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Danish shipping company uses blockchain in IBM partnership

Maersk and IBM test out the application of blockchain technology to track and manage the paper trail of shipping containers around the world

IBM and Danish shipping giant Maersk are using blockchain technology to digitise transactions in the global shipping industry.

It is a huge market, with about 90% of the world’s trade carried by sea.

“Up until now, [shipping] supply chains have relied on the physical movement of paper documents, leaving the window open for fraud, human error and inadvertent delays,” said Ramesh Gopinath, vice-president, blockchain solutions and research at IBM Research.

The blockchain product that IBM and Maersk are developing could help to track and manage the paper trail of millions of shipping containers end to end. It will increase transparency and improve secure data sharing between trading partners.

The companies’ blockchain effort is based on Hyperledger Fabric, part of the Linux Foundation’s open source Hyperledger Project, and is scheduled to be ready for production in late 2017.

Blockchain, most commonly known for underpinning crypto currencies, is a digital distributed ledger capable of storing tamper-proof records of transaction data. Unlike traditional databases, it is based on a peer-to-peer architecture and stores data across a network of computers.

IBM and Maersk are applying blockchain to the shipping industry to enable transparent and real-time exchange of supply chain events and documents. Each participant in the trade can view the progress of goods through the supply chain – including the status of customs documents, bills and other data – but no one can modify or delete records without the consensus of others in the network.

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The two companies believe digitising the current paper-heavy processes will help reduce fraud, cut transit time, improve efficiency in border inspections and save documentation and processing costs.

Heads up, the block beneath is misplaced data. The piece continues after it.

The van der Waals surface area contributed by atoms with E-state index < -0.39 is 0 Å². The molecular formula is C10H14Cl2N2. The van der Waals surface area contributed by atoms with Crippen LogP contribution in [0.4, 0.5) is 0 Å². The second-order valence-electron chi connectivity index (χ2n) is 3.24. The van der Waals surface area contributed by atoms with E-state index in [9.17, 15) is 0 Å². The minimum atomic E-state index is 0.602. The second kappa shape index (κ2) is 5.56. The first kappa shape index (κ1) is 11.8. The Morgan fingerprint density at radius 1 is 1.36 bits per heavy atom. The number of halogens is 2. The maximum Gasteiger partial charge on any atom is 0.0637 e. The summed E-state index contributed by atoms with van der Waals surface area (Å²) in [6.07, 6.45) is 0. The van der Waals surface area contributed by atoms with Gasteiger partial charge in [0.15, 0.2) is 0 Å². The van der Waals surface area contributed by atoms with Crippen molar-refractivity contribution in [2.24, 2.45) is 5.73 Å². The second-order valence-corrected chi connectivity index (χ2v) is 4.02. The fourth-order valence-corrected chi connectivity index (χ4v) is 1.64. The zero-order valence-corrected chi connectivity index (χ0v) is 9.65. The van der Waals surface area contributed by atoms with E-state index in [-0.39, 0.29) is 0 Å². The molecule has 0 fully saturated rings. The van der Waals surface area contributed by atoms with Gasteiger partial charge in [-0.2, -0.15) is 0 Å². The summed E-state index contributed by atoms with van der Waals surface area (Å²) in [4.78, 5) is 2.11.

But they have their work cut out. A proof-of-concept run by the two companies in September 2016 tracked a shipment of flowers from the coast of Kenya to the Port of Rotterdam and found paperwork could account for up to 15% of the cargo’s value. Also, Maersk has calculated that one shipment from East Africa to Europe can go through nearly 30 people and organisations and include 200 interactions.

“The supply chain model of the container industry hasn’t seen much, if any, real innovation since the advent of the container,” said Gopinath.

IBM and Maersk intend to work with shippers, freight forwarders, ocean carriers, ports and customs authorities to develop the trade digitisation product. It has already been used in pilot in February, when Schneider Electric goods were shipped from Rotterdam to Newark in the US. The collaborative pilot was conducted as part of a European Union (EU) research project and several US customs authorities and agencies took part.

IBM believes blockchain technology, if adopted at scale, could save the shipping industry billions. But Gopinath acknowledges that it will be a long journey to achieve this.

“We do expect that the new solution can manage and track millions of shipping containers by the end of the year, providing an unprecedented level of transparency and trust that will help minimise fraud and errors,“ he said. “However, making these advantages available to the global shipping community will require a multi-year commitment to onboarding more partners to use the system.”

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